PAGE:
How to invest and be kind to our planet
It’s Good Money Week – an annual event that runs in October each year, and which is designed to help...
The new year is the perfect time to hit reset on your financial goals. Whether you’re an experienced investor or just starting out on your money journey, everyone has action steps they can take to improve their finances. So, let’s take a moment to consider some of the best habits we can form when it comes to our finances.
“The goal isn’t more money. The goal is living life on your terms.” — Chris Brogan, author, and social media marketing consultant
Finding a budget that works for you is a bit like finding that perfect pair of jeans — it’s difficult! Budgets are not one size fits all, no matter what people try and sell you on social media. So, take a weekend, a piece of paper and a pen and make a list of all the money coming in and going out of your bank account. See if you can trim your outgoings to increase the amount you can save. The best budget is ultimately one that works for you, so it’s okay if it takes a few different tries to get it “just right”. And remember: everyone budgets. They may not write it down each month and account for every pound spent, but everybody – in some way – has a budget.
Next steps: consider your future self, aka emergency savings, life events and retirement options
Now you have a budget, but did you remember to include your emergency fund in the equation? If the last year (or two…) has taught us anything, it’s that life can be messy and unpredictable. The amount you need for an emergency fund is debatable but most people say that it should be enough to tide you over for 3-6 months if money dried up completely through redundancy or illness. At least it is something you can easily calculate now you have your new budget! Ultimately your emergency fund should bring you peace of mind.
Next steps: focus on paying down your debt or planning for life’s “next steps”
Easily the top New Year resolution I saw this year. The unpredictability of the last few years has meant that a lot of people relied more heavily on credit cards and loans to get by. Depending on your starting point, this could be a multi-year effort – and that’s okay!) – it just requires some interim steps and be sure to celebrate small milestones along the way.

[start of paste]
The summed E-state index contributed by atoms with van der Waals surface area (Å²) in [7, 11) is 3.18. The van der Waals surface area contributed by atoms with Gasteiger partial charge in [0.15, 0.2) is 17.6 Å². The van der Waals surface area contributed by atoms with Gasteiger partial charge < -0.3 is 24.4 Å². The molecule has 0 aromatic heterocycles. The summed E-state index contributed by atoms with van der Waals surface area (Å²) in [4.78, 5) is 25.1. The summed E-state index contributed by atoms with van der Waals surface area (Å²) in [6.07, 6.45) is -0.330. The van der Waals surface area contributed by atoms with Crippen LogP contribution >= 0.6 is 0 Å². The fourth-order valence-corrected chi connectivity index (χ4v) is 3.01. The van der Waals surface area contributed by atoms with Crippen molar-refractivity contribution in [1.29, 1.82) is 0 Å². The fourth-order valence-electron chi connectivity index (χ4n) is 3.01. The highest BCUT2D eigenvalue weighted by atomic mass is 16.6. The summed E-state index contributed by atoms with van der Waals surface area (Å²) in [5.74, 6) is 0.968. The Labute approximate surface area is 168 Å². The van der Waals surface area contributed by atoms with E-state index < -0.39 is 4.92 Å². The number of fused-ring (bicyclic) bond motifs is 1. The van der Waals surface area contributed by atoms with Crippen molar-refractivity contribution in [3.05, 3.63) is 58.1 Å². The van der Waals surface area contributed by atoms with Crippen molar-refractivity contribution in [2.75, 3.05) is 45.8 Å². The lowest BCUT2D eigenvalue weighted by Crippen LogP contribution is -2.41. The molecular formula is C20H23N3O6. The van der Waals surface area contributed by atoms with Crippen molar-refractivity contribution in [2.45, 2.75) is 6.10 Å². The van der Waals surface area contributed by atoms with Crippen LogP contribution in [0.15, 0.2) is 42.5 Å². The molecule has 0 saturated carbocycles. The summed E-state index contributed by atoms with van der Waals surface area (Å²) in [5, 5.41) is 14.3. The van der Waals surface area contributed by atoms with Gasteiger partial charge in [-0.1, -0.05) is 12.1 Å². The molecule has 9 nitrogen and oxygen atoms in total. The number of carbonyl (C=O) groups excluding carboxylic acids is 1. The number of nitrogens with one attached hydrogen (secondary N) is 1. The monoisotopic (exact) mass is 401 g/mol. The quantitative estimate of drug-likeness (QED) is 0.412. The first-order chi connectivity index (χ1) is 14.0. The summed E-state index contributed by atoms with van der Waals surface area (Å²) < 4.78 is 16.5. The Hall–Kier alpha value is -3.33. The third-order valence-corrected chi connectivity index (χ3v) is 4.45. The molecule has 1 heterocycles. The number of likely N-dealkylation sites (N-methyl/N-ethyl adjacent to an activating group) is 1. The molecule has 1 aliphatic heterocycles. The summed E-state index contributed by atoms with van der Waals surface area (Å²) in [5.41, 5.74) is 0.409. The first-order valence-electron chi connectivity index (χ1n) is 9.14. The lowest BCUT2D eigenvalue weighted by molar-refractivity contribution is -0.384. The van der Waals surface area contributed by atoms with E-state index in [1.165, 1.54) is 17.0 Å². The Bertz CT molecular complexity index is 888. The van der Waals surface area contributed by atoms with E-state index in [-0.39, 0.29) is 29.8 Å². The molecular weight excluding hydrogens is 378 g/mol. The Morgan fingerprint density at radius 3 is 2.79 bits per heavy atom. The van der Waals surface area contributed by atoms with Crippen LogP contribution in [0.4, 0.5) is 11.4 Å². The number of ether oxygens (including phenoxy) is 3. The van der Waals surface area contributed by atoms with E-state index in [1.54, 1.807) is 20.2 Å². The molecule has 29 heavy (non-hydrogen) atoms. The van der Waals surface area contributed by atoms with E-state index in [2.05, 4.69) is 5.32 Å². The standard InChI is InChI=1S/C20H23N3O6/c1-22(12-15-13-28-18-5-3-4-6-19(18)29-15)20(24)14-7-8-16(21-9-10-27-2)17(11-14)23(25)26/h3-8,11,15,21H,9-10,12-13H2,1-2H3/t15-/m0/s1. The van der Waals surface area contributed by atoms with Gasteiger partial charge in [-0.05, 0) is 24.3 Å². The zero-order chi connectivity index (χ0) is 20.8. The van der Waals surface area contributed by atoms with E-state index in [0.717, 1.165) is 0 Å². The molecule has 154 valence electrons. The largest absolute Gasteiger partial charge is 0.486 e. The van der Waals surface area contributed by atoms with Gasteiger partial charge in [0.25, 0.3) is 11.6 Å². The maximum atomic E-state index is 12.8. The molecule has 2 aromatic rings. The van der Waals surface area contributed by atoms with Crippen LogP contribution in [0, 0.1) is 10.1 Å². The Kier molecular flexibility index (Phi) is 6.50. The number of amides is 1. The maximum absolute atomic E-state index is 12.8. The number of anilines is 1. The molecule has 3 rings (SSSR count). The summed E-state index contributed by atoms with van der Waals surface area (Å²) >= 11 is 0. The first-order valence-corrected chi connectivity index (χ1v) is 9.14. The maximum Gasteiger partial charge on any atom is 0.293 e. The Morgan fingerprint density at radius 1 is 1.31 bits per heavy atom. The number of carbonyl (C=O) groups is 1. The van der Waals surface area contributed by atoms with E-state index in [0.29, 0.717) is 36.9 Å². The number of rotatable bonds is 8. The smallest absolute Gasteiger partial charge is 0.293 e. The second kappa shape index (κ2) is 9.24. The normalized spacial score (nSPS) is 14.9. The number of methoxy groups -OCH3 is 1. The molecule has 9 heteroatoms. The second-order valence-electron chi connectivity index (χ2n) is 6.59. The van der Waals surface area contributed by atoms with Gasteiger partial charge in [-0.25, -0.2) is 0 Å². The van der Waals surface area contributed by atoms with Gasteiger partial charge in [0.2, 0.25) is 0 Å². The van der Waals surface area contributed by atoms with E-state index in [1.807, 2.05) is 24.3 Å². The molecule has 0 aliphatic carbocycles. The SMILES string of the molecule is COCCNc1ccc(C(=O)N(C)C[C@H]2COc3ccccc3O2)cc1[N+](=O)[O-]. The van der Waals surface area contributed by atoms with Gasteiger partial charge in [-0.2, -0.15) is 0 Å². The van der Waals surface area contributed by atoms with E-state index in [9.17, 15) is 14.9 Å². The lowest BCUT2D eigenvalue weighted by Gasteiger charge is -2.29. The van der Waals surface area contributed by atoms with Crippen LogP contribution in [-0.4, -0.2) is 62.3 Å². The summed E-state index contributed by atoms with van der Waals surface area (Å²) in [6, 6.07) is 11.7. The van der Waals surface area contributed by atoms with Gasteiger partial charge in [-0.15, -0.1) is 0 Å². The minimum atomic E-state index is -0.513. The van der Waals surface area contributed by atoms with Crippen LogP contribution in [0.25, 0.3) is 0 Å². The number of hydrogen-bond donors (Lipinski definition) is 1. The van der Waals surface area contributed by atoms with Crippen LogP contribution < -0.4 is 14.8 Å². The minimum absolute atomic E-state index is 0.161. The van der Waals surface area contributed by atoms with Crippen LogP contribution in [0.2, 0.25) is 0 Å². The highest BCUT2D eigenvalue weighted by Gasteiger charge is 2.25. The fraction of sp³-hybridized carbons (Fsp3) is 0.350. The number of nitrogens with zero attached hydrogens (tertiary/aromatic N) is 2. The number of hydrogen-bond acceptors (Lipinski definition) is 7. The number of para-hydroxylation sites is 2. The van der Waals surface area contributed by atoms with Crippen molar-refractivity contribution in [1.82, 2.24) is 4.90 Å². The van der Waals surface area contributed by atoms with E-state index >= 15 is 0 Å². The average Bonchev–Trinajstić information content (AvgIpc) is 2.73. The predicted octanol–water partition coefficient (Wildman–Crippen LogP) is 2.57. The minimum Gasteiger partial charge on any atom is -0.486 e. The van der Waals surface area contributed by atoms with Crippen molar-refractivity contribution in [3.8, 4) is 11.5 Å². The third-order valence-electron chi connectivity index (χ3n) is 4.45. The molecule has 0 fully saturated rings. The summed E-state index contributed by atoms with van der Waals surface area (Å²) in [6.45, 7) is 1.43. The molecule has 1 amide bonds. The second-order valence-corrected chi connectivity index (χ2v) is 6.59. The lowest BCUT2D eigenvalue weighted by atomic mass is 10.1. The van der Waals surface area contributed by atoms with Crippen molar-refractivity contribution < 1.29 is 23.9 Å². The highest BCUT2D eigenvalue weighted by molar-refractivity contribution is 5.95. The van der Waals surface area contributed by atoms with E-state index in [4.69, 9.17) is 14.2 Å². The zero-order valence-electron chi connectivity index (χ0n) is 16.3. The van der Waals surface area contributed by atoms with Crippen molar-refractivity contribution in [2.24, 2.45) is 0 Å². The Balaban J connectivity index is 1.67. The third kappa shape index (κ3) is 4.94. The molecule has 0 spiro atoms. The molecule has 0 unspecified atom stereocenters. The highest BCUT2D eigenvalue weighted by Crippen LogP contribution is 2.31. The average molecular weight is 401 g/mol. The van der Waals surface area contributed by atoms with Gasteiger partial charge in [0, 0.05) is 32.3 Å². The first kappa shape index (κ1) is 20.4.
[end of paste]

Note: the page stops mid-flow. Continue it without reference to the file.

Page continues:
The first step is to get a super clear picture of exactly what you owe, at what rates, and by when you need to pay it back. Then assess your personal situation. What can you afford to “overpay”? Just meeting minimum payments isn’t enough to get out of debt – all that does is pay off the interest. (Hint, reference your budget!)
Then decide on your “method” – should it be the snowball method or the avalanche method? Without going into too much detail, the snowball method focuses on repaying the smallest debt first and working your way up (regardless of interest rate). This is good for people who like to see progress quickly. The avalanche method focuses on paying off the debt with the highest interest rate first. This results in less interest paid – so reduces the overall amount you are paying back, but can take longer to achieve.
Next steps: if you’re going to be focusing on debt for an extended period, it’s a good time to brush up on your financial education. Try starting with our introductory guide to investing. If you’ve got your debt under control, it’s probably time to start thinking about life’s “next steps” aka starting a family (and how to afford it) or buying your first home
If you’re ready to start a family, buy a home or another major purchase, it’s time to get your finances in order. Savings are just one part of preparing for these big spends. If you’re looking to start a family, find out your maternity/paternity/adoption leave pay so you can plan accordingly and adjust your budget. Looking to buy a home? Review your credit report and understand the picture that a lender would see. Explore pre-qualifying for your loan with your lender.
Next steps: start investing and planning for retirement
Hopefully, by now I’ve convinced you to at least consider investing and what better time than a new year? 365 blank pages and all that. If you’re new to investing, start small.
Choosing an investment fund can be a tough decision but getting it right (or wrong) can have a huge impact on your money. So you might want to have a quick look at our short guide on how to choose a fund.
To get you started, here are the most viewed funds and trusts amongst millennial visitors in 2021*
P.S. If your New Year resolution is more self-care read why financial education is an important form of self-care too
P.P.S. Don’t forget to review our three saving tips, tricks, and funds for 2022
*Source: Google analytics, FundCalibre visitors aged 25-44